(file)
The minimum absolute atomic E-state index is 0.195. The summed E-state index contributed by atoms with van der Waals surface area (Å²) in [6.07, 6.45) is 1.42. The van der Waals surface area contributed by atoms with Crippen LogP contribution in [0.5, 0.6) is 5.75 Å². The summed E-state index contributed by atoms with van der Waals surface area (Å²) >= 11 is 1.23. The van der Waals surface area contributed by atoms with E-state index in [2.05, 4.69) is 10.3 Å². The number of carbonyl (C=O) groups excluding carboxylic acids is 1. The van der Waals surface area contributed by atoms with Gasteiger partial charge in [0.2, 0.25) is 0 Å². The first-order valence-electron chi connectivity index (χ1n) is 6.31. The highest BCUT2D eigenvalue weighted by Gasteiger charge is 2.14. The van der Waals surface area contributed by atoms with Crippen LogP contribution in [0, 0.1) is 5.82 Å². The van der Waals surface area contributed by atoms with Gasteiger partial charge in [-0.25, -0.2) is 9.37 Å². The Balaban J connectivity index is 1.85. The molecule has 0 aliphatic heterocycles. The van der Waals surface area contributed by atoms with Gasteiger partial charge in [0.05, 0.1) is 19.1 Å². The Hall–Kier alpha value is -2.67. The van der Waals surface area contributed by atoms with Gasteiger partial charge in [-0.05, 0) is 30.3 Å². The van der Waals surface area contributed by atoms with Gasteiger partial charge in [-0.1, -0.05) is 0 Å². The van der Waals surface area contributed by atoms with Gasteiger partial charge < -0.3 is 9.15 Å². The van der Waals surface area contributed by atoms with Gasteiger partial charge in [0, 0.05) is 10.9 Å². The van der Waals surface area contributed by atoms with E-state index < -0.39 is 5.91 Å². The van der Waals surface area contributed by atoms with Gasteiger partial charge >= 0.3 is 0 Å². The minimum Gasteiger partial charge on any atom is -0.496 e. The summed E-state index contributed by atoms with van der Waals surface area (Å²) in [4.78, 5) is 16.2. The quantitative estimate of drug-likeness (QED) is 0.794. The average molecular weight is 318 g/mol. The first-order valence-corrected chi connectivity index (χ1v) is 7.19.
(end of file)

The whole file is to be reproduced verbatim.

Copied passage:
The minimum absolute atomic E-state index is 0.195. The summed E-state index contributed by atoms with van der Waals surface area (Å²) in [6.07, 6.45) is 1.42. The van der Waals surface area contributed by atoms with Crippen LogP contribution in [0.5, 0.6) is 5.75 Å². The summed E-state index contributed by atoms with van der Waals surface area (Å²) >= 11 is 1.23. The van der Waals surface area contributed by atoms with E-state index in [2.05, 4.69) is 10.3 Å². The number of carbonyl (C=O) groups excluding carboxylic acids is 1. The van der Waals surface area contributed by atoms with Gasteiger partial charge in [0.2, 0.25) is 0 Å². The first-order valence-electron chi connectivity index (χ1n) is 6.31. The highest BCUT2D eigenvalue weighted by Gasteiger charge is 2.14. The van der Waals surface area contributed by atoms with Crippen LogP contribution in [0, 0.1) is 5.82 Å². The van der Waals surface area contributed by atoms with Gasteiger partial charge in [-0.25, -0.2) is 9.37 Å². The Balaban J connectivity index is 1.85. The molecule has 0 aliphatic heterocycles. The van der Waals surface area contributed by atoms with Gasteiger partial charge in [0.05, 0.1) is 19.1 Å². The Hall–Kier alpha value is -2.67. The van der Waals surface area contributed by atoms with Gasteiger partial charge in [-0.05, 0) is 30.3 Å². The van der Waals surface area contributed by atoms with Gasteiger partial charge in [-0.1, -0.05) is 0 Å². The van der Waals surface area contributed by atoms with Gasteiger partial charge < -0.3 is 9.15 Å². The van der Waals surface area contributed by atoms with Gasteiger partial charge in [0, 0.05) is 10.9 Å². The van der Waals surface area contributed by atoms with E-state index < -0.39 is 5.91 Å². The van der Waals surface area contributed by atoms with Gasteiger partial charge >= 0.3 is 0 Å². The minimum Gasteiger partial charge on any atom is -0.496 e. The summed E-state index contributed by atoms with van der Waals surface area (Å²) in [4.78, 5) is 16.2. The quantitative estimate of drug-likeness (QED) is 0.794. The average molecular weight is 318 g/mol. The first-order valence-corrected chi connectivity index (χ1v) is 7.19.